[0045] In the establish piconet state 504, a piconet is established with the device that was discovered. From the establish piconet state 504, three conditions can occur. First, the device with which the piconet is being established can go back out of range, as indicated by the arrow 512, such that the wait state 502 is again proceeded to. Second, one or more nodes can time out, as indicated by the arrow 522, such that the clean up state 508 is proceeded to so that the timed out nodes can be deleted. The establish piconet state 504 is then proceeded back to as indicated by the arrow 524. Finally, once the piconet has been established, as indicated by the arrow 514, the exchange information state 506 is proceeded to.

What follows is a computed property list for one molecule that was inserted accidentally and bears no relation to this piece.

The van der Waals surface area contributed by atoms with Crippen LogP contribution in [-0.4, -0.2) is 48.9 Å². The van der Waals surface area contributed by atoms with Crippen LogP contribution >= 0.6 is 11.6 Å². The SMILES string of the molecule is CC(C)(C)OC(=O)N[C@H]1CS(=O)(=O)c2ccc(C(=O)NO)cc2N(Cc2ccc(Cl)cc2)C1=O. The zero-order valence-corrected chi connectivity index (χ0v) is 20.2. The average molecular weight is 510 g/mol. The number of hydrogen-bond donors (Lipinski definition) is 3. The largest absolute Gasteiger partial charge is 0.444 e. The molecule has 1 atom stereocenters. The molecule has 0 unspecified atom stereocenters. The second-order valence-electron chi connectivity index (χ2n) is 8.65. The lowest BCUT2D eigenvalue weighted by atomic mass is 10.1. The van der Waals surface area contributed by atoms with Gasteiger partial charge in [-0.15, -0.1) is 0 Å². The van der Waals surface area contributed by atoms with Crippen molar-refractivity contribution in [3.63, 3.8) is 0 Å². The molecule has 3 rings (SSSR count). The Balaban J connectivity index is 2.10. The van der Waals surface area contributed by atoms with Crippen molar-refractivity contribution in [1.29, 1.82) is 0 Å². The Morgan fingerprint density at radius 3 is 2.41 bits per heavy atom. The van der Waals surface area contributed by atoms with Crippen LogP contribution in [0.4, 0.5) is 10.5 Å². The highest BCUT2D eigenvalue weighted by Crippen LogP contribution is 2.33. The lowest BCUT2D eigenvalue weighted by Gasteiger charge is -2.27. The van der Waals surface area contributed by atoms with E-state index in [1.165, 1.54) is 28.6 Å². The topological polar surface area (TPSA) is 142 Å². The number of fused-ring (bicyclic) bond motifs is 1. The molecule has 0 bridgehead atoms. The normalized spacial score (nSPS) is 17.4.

[0046] In the exchange information state 506, information is established with the device with which a piconet has been established. From the exchange information state 506, two conditions can occur. First, once the device with which a piconet has been established is again out of range, as indicated by the arrow 516, the wait state 502 is again proceeded to. Second, one or more nodes can time out, as indicated by the arrow 526, such that the clean up state 508 is proceeded to so that the timed out nodes are deleted. The exchange information state 506 is then proceeded back to as indicated by the arrow 528.

[0047] A given device can be configured so that it only sends information to other devices, only receives information from other devices, or both sends information to and receives information from other devices. The first configuration is referred to as a send-only configuration, the second configuration is referred to as a receive only configuration, and the third configuration is referred to as a send-and-receive configuration. Furthermore, the first and third configurations are generally referred to as sending configurations, whereas the second and third configurations are generally referred to as receiving configurations.